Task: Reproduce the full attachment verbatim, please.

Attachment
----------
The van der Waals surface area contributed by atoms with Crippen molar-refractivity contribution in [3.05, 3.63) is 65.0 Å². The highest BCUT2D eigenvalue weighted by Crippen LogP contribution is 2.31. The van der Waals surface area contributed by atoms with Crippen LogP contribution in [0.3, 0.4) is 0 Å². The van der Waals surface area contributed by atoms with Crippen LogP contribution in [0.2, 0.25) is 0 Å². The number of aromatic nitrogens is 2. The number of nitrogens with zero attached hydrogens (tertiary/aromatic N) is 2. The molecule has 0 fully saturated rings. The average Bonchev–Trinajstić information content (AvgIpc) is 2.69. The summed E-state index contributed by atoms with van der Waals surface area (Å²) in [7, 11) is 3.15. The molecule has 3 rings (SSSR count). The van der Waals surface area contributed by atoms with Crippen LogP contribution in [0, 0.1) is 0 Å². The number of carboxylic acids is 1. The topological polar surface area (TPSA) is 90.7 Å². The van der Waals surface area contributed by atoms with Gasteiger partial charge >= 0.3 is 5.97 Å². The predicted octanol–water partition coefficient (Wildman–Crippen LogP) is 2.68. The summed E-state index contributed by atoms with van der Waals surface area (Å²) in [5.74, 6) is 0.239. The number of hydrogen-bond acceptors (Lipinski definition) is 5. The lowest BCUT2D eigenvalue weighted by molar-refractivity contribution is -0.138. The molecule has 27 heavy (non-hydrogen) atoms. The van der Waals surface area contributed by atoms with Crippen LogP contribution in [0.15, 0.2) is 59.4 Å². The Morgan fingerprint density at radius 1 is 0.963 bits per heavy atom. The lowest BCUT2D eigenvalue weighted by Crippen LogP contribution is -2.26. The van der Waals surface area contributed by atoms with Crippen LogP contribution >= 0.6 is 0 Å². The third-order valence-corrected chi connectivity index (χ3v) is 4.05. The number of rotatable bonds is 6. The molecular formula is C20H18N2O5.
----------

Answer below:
The van der Waals surface area contributed by atoms with Crippen molar-refractivity contribution in [3.05, 3.63) is 65.0 Å². The highest BCUT2D eigenvalue weighted by Crippen LogP contribution is 2.31. The van der Waals surface area contributed by atoms with Crippen LogP contribution in [0.3, 0.4) is 0 Å². The van der Waals surface area contributed by atoms with Crippen LogP contribution in [0.2, 0.25) is 0 Å². The number of aromatic nitrogens is 2. The number of nitrogens with zero attached hydrogens (tertiary/aromatic N) is 2. The molecule has 0 fully saturated rings. The average Bonchev–Trinajstić information content (AvgIpc) is 2.69. The summed E-state index contributed by atoms with van der Waals surface area (Å²) in [7, 11) is 3.15. The molecule has 3 rings (SSSR count). The van der Waals surface area contributed by atoms with Crippen LogP contribution in [0, 0.1) is 0 Å². The number of carboxylic acids is 1. The topological polar surface area (TPSA) is 90.7 Å². The van der Waals surface area contributed by atoms with Gasteiger partial charge >= 0.3 is 5.97 Å². The predicted octanol–water partition coefficient (Wildman–Crippen LogP) is 2.68. The summed E-state index contributed by atoms with van der Waals surface area (Å²) in [5.74, 6) is 0.239. The number of hydrogen-bond acceptors (Lipinski definition) is 5. The lowest BCUT2D eigenvalue weighted by molar-refractivity contribution is -0.138. The molecule has 27 heavy (non-hydrogen) atoms. The van der Waals surface area contributed by atoms with Crippen LogP contribution in [0.15, 0.2) is 59.4 Å². The Morgan fingerprint density at radius 1 is 0.963 bits per heavy atom. The lowest BCUT2D eigenvalue weighted by Crippen LogP contribution is -2.26. The van der Waals surface area contributed by atoms with Crippen LogP contribution >= 0.6 is 0 Å². The third-order valence-corrected chi connectivity index (χ3v) is 4.05. The number of rotatable bonds is 6. The molecular formula is C20H18N2O5.